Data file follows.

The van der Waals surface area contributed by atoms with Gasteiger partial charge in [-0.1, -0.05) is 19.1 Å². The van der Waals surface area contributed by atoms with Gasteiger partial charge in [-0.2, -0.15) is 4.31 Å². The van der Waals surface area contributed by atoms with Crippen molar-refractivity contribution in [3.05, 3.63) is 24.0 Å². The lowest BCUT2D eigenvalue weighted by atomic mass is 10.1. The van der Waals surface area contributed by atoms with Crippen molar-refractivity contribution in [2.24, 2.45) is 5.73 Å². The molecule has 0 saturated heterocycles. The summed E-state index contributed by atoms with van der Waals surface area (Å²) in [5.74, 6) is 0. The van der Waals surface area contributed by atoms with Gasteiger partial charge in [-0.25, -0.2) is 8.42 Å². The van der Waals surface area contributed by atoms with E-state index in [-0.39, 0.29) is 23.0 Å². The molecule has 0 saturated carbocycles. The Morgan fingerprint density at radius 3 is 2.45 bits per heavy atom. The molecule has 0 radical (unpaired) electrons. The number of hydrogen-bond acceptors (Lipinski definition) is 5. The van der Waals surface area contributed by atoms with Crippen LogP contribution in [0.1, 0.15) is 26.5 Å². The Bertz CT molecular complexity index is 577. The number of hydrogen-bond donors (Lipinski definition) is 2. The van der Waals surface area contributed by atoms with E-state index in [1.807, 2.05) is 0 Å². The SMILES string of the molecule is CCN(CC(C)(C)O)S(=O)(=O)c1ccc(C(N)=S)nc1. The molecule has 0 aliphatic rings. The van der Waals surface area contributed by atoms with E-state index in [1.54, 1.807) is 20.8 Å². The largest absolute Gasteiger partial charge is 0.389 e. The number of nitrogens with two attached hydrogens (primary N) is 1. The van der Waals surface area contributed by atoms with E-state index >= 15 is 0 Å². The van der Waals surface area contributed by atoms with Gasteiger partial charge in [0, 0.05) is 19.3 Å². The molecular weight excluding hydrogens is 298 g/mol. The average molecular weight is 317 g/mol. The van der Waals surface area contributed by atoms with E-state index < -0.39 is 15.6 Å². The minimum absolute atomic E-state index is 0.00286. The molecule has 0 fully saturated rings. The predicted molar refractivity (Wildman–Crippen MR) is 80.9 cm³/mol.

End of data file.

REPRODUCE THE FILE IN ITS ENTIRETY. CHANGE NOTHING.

The van der Waals surface area contributed by atoms with Gasteiger partial charge in [-0.1, -0.05) is 19.1 Å². The van der Waals surface area contributed by atoms with Gasteiger partial charge in [-0.2, -0.15) is 4.31 Å². The van der Waals surface area contributed by atoms with Crippen molar-refractivity contribution in [3.05, 3.63) is 24.0 Å². The lowest BCUT2D eigenvalue weighted by atomic mass is 10.1. The van der Waals surface area contributed by atoms with Crippen molar-refractivity contribution in [2.24, 2.45) is 5.73 Å². The molecule has 0 saturated heterocycles. The summed E-state index contributed by atoms with van der Waals surface area (Å²) in [5.74, 6) is 0. The van der Waals surface area contributed by atoms with Gasteiger partial charge in [-0.25, -0.2) is 8.42 Å². The van der Waals surface area contributed by atoms with E-state index in [-0.39, 0.29) is 23.0 Å². The molecule has 0 saturated carbocycles. The Morgan fingerprint density at radius 3 is 2.45 bits per heavy atom. The molecule has 0 radical (unpaired) electrons. The number of hydrogen-bond acceptors (Lipinski definition) is 5. The van der Waals surface area contributed by atoms with Crippen LogP contribution in [0.1, 0.15) is 26.5 Å². The Bertz CT molecular complexity index is 577. The number of hydrogen-bond donors (Lipinski definition) is 2. The van der Waals surface area contributed by atoms with E-state index in [1.807, 2.05) is 0 Å². The SMILES string of the molecule is CCN(CC(C)(C)O)S(=O)(=O)c1ccc(C(N)=S)nc1. The molecule has 0 aliphatic rings. The van der Waals surface area contributed by atoms with E-state index in [1.54, 1.807) is 20.8 Å². The largest absolute Gasteiger partial charge is 0.389 e. The number of nitrogens with two attached hydrogens (primary N) is 1. The van der Waals surface area contributed by atoms with E-state index >= 15 is 0 Å². The van der Waals surface area contributed by atoms with Gasteiger partial charge in [0, 0.05) is 19.3 Å². The molecular weight excluding hydrogens is 298 g/mol. The average molecular weight is 317 g/mol. The van der Waals surface area contributed by atoms with E-state index < -0.39 is 15.6 Å². The minimum absolute atomic E-state index is 0.00286. The molecule has 0 fully saturated rings. The predicted molar refractivity (Wildman–Crippen MR) is 80.9 cm³/mol.